Category Archives: Writing

How to Shut Your Brain Down

Brain-freeze! Ever get it?

Not the headache you get from eating ice cream too quickly, but the point at which your brain is so overloaded with to-dos and important thoughts regarding work, school, hobbies, community events, etc., that it freezes mid-thought and refuses to grind on.

*also see “brain fart,” a different but related term–although not one my parents never considered “appropriate,” hah!

Multitasking can only go so far. Even if you’re somebody like me, who regularly has the TV going and two computer screens on with four programs running, your brain eventually decides it’s had enough.

My own solution?

Treat my mind just like a computer. When I’m tossing and turning in bed and can’t get the rapid-fire thoughts streaking across my consciousness to still, I imagine that my mind is a computer screen with far too many programs open. Then I imagine a mouse clicking the little red “X” of each open window until they’re all shut down (in the case of needing sleep) or leaving only one open (the one I actually need to focus on at the moment).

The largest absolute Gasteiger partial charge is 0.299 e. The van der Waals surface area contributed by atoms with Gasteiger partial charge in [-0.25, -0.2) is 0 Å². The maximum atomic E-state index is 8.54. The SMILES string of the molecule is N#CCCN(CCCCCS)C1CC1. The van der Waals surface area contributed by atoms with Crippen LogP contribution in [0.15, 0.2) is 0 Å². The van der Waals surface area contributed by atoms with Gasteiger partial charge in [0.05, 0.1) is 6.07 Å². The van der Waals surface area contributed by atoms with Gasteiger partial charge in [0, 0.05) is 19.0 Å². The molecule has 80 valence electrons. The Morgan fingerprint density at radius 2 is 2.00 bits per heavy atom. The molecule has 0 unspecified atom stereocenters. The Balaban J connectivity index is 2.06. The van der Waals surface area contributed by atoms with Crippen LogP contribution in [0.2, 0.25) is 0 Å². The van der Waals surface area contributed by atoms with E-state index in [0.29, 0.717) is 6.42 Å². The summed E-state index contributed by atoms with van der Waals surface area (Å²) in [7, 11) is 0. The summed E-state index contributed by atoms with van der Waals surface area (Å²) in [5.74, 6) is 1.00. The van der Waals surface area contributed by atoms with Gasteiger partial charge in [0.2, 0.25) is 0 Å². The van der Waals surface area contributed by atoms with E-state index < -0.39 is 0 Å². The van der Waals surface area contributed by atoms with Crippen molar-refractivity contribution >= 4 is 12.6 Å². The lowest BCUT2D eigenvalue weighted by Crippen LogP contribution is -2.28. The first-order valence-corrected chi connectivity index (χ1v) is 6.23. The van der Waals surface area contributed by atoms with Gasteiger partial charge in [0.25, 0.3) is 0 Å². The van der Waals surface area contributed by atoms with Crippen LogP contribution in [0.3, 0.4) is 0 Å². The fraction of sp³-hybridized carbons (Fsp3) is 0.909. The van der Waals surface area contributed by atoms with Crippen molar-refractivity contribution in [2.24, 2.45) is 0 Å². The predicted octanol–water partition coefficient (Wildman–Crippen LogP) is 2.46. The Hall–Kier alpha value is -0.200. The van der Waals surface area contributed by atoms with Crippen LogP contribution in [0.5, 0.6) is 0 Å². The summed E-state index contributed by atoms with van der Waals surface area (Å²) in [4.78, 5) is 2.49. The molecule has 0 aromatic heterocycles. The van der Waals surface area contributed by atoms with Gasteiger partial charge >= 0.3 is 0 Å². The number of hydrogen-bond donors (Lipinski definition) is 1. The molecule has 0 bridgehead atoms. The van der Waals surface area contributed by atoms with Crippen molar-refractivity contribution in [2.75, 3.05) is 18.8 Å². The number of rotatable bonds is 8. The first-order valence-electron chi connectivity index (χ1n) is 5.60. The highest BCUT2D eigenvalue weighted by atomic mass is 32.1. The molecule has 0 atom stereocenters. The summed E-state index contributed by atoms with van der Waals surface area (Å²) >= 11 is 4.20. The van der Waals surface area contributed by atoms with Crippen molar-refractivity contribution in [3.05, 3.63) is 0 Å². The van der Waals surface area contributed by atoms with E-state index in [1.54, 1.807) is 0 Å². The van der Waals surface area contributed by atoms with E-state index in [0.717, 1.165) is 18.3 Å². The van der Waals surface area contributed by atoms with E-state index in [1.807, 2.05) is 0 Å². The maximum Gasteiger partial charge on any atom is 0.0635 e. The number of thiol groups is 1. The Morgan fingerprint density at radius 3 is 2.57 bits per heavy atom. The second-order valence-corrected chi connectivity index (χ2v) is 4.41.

It’s a surprisingly effective visual game that helps me focus in a moment of crisis, which is usually a work deadline or the realization that if I don’t fall sleep soon, the arrival of morning will be untenable.

What are your tips and tricks for finding calm and focus–whether needed or simply desired? Feel free to share in the comments. Or am I the only one out there whose brain flies at the speed of light whether I want it to or not? 🙂

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Posted by on September 22, 2013 in Writing


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The Jelly Shoes Club

Time to divert from all things grammatical (my previous posts) with another blast from my past — a very short (i.e. blog-length) story.